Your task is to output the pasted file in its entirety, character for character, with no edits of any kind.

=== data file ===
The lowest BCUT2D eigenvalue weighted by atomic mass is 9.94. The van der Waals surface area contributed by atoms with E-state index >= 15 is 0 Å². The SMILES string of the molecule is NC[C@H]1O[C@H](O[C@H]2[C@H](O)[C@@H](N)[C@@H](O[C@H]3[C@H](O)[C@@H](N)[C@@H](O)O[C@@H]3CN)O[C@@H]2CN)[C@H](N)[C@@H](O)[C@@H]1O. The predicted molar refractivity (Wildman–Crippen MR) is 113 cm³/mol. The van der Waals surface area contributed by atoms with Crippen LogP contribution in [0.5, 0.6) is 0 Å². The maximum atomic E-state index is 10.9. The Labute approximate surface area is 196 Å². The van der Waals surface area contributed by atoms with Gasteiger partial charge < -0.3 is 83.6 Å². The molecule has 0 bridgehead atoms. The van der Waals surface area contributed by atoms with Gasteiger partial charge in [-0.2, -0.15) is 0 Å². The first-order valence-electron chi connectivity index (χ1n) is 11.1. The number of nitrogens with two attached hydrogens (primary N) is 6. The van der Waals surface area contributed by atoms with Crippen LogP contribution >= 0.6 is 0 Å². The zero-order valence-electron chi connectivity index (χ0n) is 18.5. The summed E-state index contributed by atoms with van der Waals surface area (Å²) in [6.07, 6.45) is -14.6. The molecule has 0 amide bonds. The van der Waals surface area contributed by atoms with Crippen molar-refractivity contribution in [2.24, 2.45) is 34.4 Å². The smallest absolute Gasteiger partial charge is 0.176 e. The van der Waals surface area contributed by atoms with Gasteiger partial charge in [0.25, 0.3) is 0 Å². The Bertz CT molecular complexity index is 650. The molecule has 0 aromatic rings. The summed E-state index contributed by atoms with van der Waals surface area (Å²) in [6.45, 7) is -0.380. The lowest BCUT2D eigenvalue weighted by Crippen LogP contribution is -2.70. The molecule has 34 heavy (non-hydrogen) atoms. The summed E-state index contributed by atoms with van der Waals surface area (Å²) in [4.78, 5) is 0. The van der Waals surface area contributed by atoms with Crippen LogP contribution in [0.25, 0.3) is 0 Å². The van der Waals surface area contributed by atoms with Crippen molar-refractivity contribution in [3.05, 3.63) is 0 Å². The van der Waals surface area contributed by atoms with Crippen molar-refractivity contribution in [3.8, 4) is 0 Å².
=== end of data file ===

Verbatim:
The lowest BCUT2D eigenvalue weighted by atomic mass is 9.94. The van der Waals surface area contributed by atoms with E-state index >= 15 is 0 Å². The SMILES string of the molecule is NC[C@H]1O[C@H](O[C@H]2[C@H](O)[C@@H](N)[C@@H](O[C@H]3[C@H](O)[C@@H](N)[C@@H](O)O[C@@H]3CN)O[C@@H]2CN)[C@H](N)[C@@H](O)[C@@H]1O. The predicted molar refractivity (Wildman–Crippen MR) is 113 cm³/mol. The van der Waals surface area contributed by atoms with Crippen LogP contribution in [0.5, 0.6) is 0 Å². The maximum atomic E-state index is 10.9. The Labute approximate surface area is 196 Å². The van der Waals surface area contributed by atoms with Gasteiger partial charge < -0.3 is 83.6 Å². The molecule has 0 bridgehead atoms. The van der Waals surface area contributed by atoms with Gasteiger partial charge in [-0.2, -0.15) is 0 Å². The first-order valence-electron chi connectivity index (χ1n) is 11.1. The number of nitrogens with two attached hydrogens (primary N) is 6. The van der Waals surface area contributed by atoms with Crippen LogP contribution >= 0.6 is 0 Å². The zero-order valence-electron chi connectivity index (χ0n) is 18.5. The summed E-state index contributed by atoms with van der Waals surface area (Å²) in [6.07, 6.45) is -14.6. The molecule has 0 amide bonds. The van der Waals surface area contributed by atoms with Crippen molar-refractivity contribution in [2.24, 2.45) is 34.4 Å². The smallest absolute Gasteiger partial charge is 0.176 e. The van der Waals surface area contributed by atoms with Gasteiger partial charge in [0.25, 0.3) is 0 Å². The Bertz CT molecular complexity index is 650. The molecule has 0 aromatic rings. The summed E-state index contributed by atoms with van der Waals surface area (Å²) in [6.45, 7) is -0.380. The lowest BCUT2D eigenvalue weighted by Crippen LogP contribution is -2.70. The molecule has 34 heavy (non-hydrogen) atoms. The summed E-state index contributed by atoms with van der Waals surface area (Å²) in [4.78, 5) is 0. The van der Waals surface area contributed by atoms with Crippen LogP contribution in [0.25, 0.3) is 0 Å². The van der Waals surface area contributed by atoms with Crippen molar-refractivity contribution in [3.05, 3.63) is 0 Å². The van der Waals surface area contributed by atoms with Crippen molar-refractivity contribution in [3.8, 4) is 0 Å².